I’ve Been Cotched

“Richmond, Richmond, Richmond

Fire Up, Fire Up, Fire Up

Richmond, Richmond, Richmond.”

The cheer squad chanted to no avail.

On Saturday, I went to the Richmond v Melbourne game with some of the family. On our way to the ground we stopped by the Punt Road oval to check out the seconds and to look for any signs of hope on the Tiger horizon. As my own Tiger boys kicked at half time, I was lured into the den of the Tigerland Superstore by the prospect of some retail therapy. The store literally heaved under the weight of all its merchandise; Guernsey’s, hoodies, t-shirts, key rings, even baby grow suits; all emblazoned with slogans in capital letters.




they all declared.

My favourite slogan though, was one on the back of a young woman who was ahead of me in the queue at the cash register. The yellow lettering on her polar fleece announced “I’VE BEEN COTCHED”.

As I exited the store I realised that perhaps, I too, had been cotched. $25 I spent on a Richmond beanie. Strange given that Melbourne is currently in the middle of an autumnal heat wave and it is a time when this team is falling rapidly down, not up, the ladder. My Tiger boys looked towards me with quizzical glances and wide eyes, “ahh, finally …….on board are we?” They saw my purchase as an admission. For too long I’ve been hovering on the pickets of the football fence.

My purchase took me back.

As a child of the 70’s, I had a penchant for entering newspaper competitions; usually The Sunday Press colouring-in variety, but just as often it was the ‘Spot the ball’ competition in the local paper, the Sunbury News. Place an X where you think the football should be, said the instructions. And so I would.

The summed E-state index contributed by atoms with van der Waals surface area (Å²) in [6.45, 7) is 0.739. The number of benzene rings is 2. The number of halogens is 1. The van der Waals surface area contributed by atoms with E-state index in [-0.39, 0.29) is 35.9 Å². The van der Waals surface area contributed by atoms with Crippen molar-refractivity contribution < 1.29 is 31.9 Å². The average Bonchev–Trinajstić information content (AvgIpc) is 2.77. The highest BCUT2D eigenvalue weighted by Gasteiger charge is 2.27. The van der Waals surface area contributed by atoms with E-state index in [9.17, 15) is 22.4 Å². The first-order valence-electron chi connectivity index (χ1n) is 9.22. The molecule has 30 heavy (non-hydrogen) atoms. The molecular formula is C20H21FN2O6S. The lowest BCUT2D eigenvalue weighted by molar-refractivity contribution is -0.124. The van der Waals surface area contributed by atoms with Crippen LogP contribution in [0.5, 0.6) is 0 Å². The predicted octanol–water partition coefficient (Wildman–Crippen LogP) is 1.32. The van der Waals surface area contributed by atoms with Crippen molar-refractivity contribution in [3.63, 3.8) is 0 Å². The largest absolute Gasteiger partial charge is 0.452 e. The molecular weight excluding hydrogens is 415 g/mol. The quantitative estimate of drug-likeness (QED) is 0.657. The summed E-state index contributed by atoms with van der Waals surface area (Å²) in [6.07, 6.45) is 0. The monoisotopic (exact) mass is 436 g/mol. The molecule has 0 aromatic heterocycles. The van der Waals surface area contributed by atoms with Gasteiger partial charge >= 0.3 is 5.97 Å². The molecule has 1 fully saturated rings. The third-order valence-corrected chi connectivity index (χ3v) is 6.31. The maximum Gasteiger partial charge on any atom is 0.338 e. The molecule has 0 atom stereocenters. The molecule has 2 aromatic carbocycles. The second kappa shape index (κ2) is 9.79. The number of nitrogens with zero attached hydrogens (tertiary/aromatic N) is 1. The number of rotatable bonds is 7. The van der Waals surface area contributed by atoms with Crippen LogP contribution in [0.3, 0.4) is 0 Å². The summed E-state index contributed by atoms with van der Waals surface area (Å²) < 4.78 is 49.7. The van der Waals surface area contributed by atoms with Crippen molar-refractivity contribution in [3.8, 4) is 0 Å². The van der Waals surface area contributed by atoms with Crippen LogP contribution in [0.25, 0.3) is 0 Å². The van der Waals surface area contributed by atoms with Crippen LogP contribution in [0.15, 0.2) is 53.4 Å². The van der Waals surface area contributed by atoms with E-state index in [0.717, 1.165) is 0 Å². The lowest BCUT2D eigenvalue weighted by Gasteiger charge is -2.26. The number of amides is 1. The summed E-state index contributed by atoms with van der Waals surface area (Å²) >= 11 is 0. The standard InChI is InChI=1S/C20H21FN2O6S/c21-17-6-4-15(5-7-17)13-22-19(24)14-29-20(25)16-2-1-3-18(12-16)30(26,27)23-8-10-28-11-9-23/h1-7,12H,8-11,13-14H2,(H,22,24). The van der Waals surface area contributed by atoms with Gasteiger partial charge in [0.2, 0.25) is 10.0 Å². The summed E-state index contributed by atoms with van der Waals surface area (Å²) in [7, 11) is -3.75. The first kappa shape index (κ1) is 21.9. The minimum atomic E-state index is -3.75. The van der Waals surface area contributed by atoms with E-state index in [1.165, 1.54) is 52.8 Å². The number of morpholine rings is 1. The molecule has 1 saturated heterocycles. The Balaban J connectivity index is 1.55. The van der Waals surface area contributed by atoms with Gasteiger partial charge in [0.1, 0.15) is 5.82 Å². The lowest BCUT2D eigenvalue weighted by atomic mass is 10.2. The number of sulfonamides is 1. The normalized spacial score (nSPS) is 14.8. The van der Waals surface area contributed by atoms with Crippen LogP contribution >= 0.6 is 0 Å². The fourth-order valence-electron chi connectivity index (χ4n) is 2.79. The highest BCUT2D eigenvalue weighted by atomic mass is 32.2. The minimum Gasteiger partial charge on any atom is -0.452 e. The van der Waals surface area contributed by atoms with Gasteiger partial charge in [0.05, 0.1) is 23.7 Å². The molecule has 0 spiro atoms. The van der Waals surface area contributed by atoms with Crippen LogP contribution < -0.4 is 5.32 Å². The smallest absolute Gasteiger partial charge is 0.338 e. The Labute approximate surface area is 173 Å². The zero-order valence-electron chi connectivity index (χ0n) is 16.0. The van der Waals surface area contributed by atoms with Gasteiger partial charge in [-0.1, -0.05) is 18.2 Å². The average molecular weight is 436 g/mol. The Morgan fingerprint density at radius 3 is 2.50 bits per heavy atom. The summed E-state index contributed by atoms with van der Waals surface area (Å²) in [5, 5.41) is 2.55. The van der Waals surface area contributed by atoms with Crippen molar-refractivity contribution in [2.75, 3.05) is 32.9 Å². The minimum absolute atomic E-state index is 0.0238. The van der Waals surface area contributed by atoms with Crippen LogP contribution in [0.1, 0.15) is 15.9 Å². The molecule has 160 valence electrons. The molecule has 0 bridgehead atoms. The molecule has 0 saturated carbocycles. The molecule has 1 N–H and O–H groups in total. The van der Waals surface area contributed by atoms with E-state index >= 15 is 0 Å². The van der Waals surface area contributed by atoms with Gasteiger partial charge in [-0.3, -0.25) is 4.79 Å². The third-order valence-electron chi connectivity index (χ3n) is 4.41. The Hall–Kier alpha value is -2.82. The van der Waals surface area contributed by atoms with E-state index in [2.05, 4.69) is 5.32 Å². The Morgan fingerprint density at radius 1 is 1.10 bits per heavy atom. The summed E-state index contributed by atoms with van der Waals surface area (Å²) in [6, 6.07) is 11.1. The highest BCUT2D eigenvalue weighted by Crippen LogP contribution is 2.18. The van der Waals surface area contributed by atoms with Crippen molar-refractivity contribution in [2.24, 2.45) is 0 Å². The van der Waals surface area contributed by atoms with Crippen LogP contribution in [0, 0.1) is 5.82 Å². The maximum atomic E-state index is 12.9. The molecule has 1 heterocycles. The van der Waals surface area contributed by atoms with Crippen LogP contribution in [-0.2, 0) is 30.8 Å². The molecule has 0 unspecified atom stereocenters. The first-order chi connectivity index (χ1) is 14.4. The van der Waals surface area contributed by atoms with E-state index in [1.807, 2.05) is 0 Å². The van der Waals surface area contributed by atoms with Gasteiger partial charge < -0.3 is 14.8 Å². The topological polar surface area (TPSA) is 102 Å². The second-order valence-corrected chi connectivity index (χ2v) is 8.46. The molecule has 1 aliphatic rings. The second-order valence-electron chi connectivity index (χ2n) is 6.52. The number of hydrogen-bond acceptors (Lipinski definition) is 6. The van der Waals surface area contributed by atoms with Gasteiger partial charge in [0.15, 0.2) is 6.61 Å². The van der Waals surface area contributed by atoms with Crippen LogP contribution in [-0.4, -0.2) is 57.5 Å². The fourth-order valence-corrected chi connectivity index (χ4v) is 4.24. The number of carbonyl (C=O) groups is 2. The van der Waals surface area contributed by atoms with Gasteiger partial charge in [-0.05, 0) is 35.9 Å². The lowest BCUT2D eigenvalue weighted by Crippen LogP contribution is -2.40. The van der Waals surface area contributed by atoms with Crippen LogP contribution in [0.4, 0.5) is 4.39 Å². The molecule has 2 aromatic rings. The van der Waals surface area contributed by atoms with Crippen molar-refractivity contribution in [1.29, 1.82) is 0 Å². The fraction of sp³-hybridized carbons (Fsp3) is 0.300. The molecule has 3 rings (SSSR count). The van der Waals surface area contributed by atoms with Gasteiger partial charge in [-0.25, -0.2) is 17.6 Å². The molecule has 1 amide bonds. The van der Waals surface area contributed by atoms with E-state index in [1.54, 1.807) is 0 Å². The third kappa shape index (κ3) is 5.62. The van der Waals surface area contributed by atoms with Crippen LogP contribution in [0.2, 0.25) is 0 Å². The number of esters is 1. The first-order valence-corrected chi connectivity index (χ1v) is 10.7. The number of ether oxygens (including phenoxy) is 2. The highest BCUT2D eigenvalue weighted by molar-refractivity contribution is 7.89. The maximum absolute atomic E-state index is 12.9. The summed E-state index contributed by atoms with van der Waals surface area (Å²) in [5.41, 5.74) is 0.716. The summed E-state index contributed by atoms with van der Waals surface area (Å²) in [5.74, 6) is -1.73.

Bruce Doull, Alex Jezzalenko, Sam Kekovich and Leigh Matthews were all, at one time or another, scissored from the paper, marked with an X above their head and posted off to the local editor with a stamped self addressed envelope enclosed.

One year that envelope was sent back to me. I had won. The prize was generous, a $50 gift certificate at this country towns one and only sport store. I still remember going into that little shop. I knew I did not want a pair of those Puma tracky pants with the fat stripe down the leg. I wanted a footy jumper, but I had to make the decision as to who I barracked for. I chose Carlton. My name was written in the paper as the winner. I was ecstatic. I got a number, Mum ironed it on for me.

For the years that followed I wore my jumper with pride. I was an avid Blues supporter.

Things have changed since then. A lot has happened. Study, work, mortgages and kids; more kids and more work. I couldn’t fit it all in. Slowly, my youthful love affair with Carlton dwindled as I became preoccupied with more important things like feeding the family, removing solidified Weetbix from walls and getting kids to school on time with their clothes on.

More recently, and with a little more time on my hands, a different stirring has awoken with in me. Tiger blood has gradually infused my veins and filled the space vacated by the seepage of the old Blue blood.

No one in the family barracks for Carlton and I no longer live on that side of the river. The family is a mixed bag of supporters, two for Essendon, two for North and two for Richmond; three, if I declare myself. My daughter laments the fact we are not one of those families where everyone barracks for the same team. I get her point.

My $25 Richmond beanie has cemented my new calling. It is now official.

I barrack for Richmond.I’ve

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